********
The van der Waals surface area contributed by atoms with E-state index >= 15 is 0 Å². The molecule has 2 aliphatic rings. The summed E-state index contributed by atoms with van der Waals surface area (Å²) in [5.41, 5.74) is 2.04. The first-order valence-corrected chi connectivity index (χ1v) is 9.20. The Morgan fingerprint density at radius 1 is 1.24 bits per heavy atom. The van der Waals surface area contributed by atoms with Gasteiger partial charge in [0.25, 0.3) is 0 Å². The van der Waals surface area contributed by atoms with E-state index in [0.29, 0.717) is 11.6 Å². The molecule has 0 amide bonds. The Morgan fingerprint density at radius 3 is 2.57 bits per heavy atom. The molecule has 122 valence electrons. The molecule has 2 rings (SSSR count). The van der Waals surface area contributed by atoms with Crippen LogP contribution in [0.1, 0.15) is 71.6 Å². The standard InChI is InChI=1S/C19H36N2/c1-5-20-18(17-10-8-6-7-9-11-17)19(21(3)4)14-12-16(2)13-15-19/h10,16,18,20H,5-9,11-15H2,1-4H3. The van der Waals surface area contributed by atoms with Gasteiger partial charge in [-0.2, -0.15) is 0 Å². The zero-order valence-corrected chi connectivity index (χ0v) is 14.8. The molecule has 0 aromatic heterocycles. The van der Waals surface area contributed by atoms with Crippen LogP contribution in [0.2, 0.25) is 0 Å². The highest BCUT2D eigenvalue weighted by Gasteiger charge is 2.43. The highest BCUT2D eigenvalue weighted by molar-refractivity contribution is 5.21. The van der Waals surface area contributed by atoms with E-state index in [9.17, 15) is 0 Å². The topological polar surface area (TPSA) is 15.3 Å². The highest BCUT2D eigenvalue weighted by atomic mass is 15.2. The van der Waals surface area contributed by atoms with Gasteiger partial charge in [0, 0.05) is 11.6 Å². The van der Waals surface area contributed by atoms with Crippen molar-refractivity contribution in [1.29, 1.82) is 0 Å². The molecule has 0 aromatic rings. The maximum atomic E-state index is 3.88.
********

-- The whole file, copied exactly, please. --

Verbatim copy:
The van der Waals surface area contributed by atoms with E-state index >= 15 is 0 Å². The molecule has 2 aliphatic rings. The summed E-state index contributed by atoms with van der Waals surface area (Å²) in [5.41, 5.74) is 2.04. The first-order valence-corrected chi connectivity index (χ1v) is 9.20. The Morgan fingerprint density at radius 1 is 1.24 bits per heavy atom. The van der Waals surface area contributed by atoms with Gasteiger partial charge in [0.25, 0.3) is 0 Å². The van der Waals surface area contributed by atoms with E-state index in [0.29, 0.717) is 11.6 Å². The molecule has 0 amide bonds. The Morgan fingerprint density at radius 3 is 2.57 bits per heavy atom. The molecule has 122 valence electrons. The molecule has 2 rings (SSSR count). The van der Waals surface area contributed by atoms with Crippen LogP contribution in [0.1, 0.15) is 71.6 Å². The standard InChI is InChI=1S/C19H36N2/c1-5-20-18(17-10-8-6-7-9-11-17)19(21(3)4)14-12-16(2)13-15-19/h10,16,18,20H,5-9,11-15H2,1-4H3. The van der Waals surface area contributed by atoms with Gasteiger partial charge in [-0.2, -0.15) is 0 Å². The zero-order valence-corrected chi connectivity index (χ0v) is 14.8. The molecule has 0 aromatic heterocycles. The van der Waals surface area contributed by atoms with Crippen LogP contribution in [0.2, 0.25) is 0 Å². The highest BCUT2D eigenvalue weighted by Gasteiger charge is 2.43. The highest BCUT2D eigenvalue weighted by molar-refractivity contribution is 5.21. The van der Waals surface area contributed by atoms with E-state index in [9.17, 15) is 0 Å². The topological polar surface area (TPSA) is 15.3 Å². The highest BCUT2D eigenvalue weighted by atomic mass is 15.2. The van der Waals surface area contributed by atoms with Gasteiger partial charge in [0, 0.05) is 11.6 Å². The van der Waals surface area contributed by atoms with Crippen molar-refractivity contribution in [1.29, 1.82) is 0 Å². The molecule has 0 aromatic rings. The maximum atomic E-state index is 3.88.